Following a quick online search without ever tasting one, seeing Christmas pudding described as a burning fruitcake in haggis form is enough for many Americans to erase it from the grocery list. But don’t write off the famous dessert so easily.
It’s important to remember that a Christmas pudding is not the chocolate-mousse-like swirl served in a glass or pudding cup you pack in the kids’ lunchboxes. Christmas pudding is a dessert filled with dried fruit and traditionally served at Christmas dinner. The dish is also known as figgy pudding or plum pudding, referring to raisins and other dried fruits included, not actual figs or plums. The dessert originates from medieval England, with early versions calling for dried fruit, suet, breadcrumbs, flour, eggs, spices, and milk or wine. Today, ingredients include suet, breadcrumbs, brown sugar, raisins, orange peel, eggs, and spices nutmeg, cloves, and allspice. According to preference, the dessert is moistened with citrus juices or alcohol.
So why describe it as haggis? Like haggis, Christmas pudding’s fat, spices, and dried fruits are mixed with savory meats and vegetables and packed into animal stomachs to keep longer. Plum pudding, or “plum pottage,” was a savory concoction consisting of meat and vegetables served at the start of a meal in the 15th century. As preserving techniques improved, savory elements of puddings decreased as the sweet content increased. People began adding additional dried fruit and sugar to puddings as they became more plentiful, though suet, the fat found around beef kidneys, remains a key ingredient.
Christmas pudding is often dried out to enhance its flavor. Prior to the 19th century, Christmas pudding was boiled in a pudding cloth. During the Victorian era, cooks instead put the batter into a basin and steamed it. Initial cooking usually involves steaming for many hours. To serve, the pudding is reheated by steaming it again before setting it alight with brandy. Today, it may be made at home in a bundt cake mold. It can be eaten with a cream, custard, or powdered sugar topping. Holly is a popular decorative topping around Christmastime.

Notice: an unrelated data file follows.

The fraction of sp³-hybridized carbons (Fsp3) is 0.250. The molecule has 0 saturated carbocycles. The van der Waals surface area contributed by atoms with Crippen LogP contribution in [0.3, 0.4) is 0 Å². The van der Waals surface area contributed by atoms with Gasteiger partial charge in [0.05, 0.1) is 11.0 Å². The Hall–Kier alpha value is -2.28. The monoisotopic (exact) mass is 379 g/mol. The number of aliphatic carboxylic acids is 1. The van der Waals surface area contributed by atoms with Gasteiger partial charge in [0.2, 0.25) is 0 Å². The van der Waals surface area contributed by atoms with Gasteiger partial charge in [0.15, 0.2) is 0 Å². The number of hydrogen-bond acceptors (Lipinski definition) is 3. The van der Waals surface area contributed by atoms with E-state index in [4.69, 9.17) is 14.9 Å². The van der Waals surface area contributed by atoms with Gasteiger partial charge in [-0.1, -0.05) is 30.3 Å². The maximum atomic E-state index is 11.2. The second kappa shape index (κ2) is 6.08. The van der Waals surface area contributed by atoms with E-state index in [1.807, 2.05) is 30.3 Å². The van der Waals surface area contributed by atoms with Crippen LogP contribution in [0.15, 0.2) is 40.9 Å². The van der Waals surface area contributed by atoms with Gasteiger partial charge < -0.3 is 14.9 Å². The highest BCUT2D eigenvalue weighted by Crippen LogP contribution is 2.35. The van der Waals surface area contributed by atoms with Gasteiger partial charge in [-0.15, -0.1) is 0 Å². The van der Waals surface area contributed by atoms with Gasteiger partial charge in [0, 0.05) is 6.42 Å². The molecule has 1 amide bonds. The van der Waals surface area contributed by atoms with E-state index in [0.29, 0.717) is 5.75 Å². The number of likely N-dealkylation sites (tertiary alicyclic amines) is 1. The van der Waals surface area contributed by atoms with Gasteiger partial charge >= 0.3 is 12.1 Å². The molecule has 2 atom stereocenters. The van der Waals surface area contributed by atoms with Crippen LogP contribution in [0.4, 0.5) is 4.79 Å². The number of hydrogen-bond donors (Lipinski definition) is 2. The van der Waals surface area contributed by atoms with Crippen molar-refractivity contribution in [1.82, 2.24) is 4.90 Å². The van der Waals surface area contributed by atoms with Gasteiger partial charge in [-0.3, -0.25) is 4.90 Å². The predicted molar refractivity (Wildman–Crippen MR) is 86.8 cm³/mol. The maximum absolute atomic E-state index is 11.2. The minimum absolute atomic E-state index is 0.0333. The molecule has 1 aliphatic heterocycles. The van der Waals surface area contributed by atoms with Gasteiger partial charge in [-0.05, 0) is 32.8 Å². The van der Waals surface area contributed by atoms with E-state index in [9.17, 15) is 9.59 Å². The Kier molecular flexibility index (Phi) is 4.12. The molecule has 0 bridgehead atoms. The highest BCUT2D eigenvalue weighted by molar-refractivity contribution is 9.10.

In the late Victorian age, a tradition grew that Christmas puddings should be made on the Sunday four to five weeks before Christmas. Everyone takes turns stirring the pudding while making a wish, but it is also common to include coins in the pudding for guests to find. The coins are supposed to bring wealth in the coming year and came from the Twelfth Cake tradition.
With all that in mind, don’t dismiss the idea of serving a traditional Christmas pudding this year with a glass of milk to wash it down. Guests will enjoy taking part in a tradition uncommon in America, though they may refrain from setting it alight and singeing their eyebrows!
What Christmas desserts will you be serving this year? Share your fabulous holiday eats with us on social.